Cambodia's ruling party has ousted outspoken government critic and National Assembly Vice President Kem Sokha. The move follows violence against opposition members. Sokha's party called the vote "unacceptable."
Kem Sokha was dismissed from position 68-0 in an unscheduled vote on Friday, despite the boycott by his 55 colleagues from the Cambodian National Rescue Party (CNRP).
Representatives of the ruling Cambodian People's Party (CPP) accuse Sokha of breaking a political deal where the CNRP consented not to disparage the governing faction.
"Kem Sokha was elected by an absolute majority of the lawmakers. He was removed in the same way. The door he entered is the door [through which] he leaves now," said Cambodian People's Party spokesman and lawmaker Sok Ehsan.
The opposition leader was not in the house at the time of the vote.
Spokesperson for the United Nations (UN) High Commissioner for Human Rights, Ravina Shamdasani, said on Friday that the commission was "concerned about the worsening climate for opposition politicians and activists in Cambodia."
"We stress that the right to peaceful assembly and to freedom of expression belongs to all individuals, regardless of their political or other opinion," Shamdasani said in a statement, adding that it is the government's responsibility "to ensure that individuals are not targeted for their political affiliation or for expressing dissenting views."
CNRP senators beaten
Relations between the two largest political forces deteriorated earlier this year when the opposition accused neighboring Vietnam of land encroachment.
The ruling CPP, led by Cambodian strongman Hun Sen, maintains good relations with Hanoi.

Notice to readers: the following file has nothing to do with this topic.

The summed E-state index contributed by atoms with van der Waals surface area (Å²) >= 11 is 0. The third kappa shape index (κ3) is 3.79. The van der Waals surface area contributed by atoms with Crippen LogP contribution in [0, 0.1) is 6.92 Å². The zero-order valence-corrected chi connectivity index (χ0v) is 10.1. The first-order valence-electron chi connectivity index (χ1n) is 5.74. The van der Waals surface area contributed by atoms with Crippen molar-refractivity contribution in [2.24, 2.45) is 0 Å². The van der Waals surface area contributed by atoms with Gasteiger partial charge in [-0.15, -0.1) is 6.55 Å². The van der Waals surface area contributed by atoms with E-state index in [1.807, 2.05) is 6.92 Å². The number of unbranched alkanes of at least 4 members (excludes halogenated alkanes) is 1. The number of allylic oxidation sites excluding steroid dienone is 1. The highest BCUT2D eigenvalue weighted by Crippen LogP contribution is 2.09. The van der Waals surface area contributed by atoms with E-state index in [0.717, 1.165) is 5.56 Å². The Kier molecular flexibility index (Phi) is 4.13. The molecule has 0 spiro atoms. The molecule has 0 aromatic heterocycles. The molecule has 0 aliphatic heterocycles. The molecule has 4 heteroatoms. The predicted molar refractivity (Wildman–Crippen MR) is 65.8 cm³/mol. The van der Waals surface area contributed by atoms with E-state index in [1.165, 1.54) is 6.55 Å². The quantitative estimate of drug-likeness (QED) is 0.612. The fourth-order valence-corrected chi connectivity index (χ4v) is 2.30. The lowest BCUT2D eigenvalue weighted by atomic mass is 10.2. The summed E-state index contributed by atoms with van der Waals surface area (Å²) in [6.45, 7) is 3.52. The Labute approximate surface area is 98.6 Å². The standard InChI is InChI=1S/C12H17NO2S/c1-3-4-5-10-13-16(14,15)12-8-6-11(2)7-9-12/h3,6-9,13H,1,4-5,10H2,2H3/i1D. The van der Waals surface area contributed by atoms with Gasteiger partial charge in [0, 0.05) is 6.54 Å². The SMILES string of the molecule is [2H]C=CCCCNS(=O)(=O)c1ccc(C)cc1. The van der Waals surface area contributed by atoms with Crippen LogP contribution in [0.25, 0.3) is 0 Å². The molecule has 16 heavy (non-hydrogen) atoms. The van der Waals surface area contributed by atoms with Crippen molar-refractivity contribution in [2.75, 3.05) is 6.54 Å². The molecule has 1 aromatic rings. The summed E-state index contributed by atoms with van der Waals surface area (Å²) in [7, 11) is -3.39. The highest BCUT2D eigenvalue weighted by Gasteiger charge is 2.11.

The ruling party voted against Sokha after hundreds of government supporters signed a petition for his removal. The pro-government protesters also gathered on Monday to call for Sokha to leave.
During the rally, unknown attackers severely beat two opposition members of parliament (MPs) as they were trying to leave parliament. The regime condemned the violence and denied that it was the work of their supporters.
Sen calls for action
The CNRP party decried the Thursday vote as "unacceptable," saying it was breaking the law and democratic principles.
"The political situation is getting more tense and unstable. There have been of threats the country will return to war, beatings of MPs and this removal," said CNRP parliamentarian Ou Chanrith.
Recently, Prime Minister Hun Sen used his public appearances to urge action against government critics. Such speeches are usually followed by arrests.
Earlier this year, Sen spoke out against a CNRP senator Hong Sok Hour, who was subsequently arrested for posting on Facebook the allegedly fake border agreement with Vietnam.
Hour now faces us to 17 years in prison.
Sen has also compared CNRP to Khmer Rouge and said that opposition victory would lead to civil war.
dj/kms (AP, Reuters, dpa)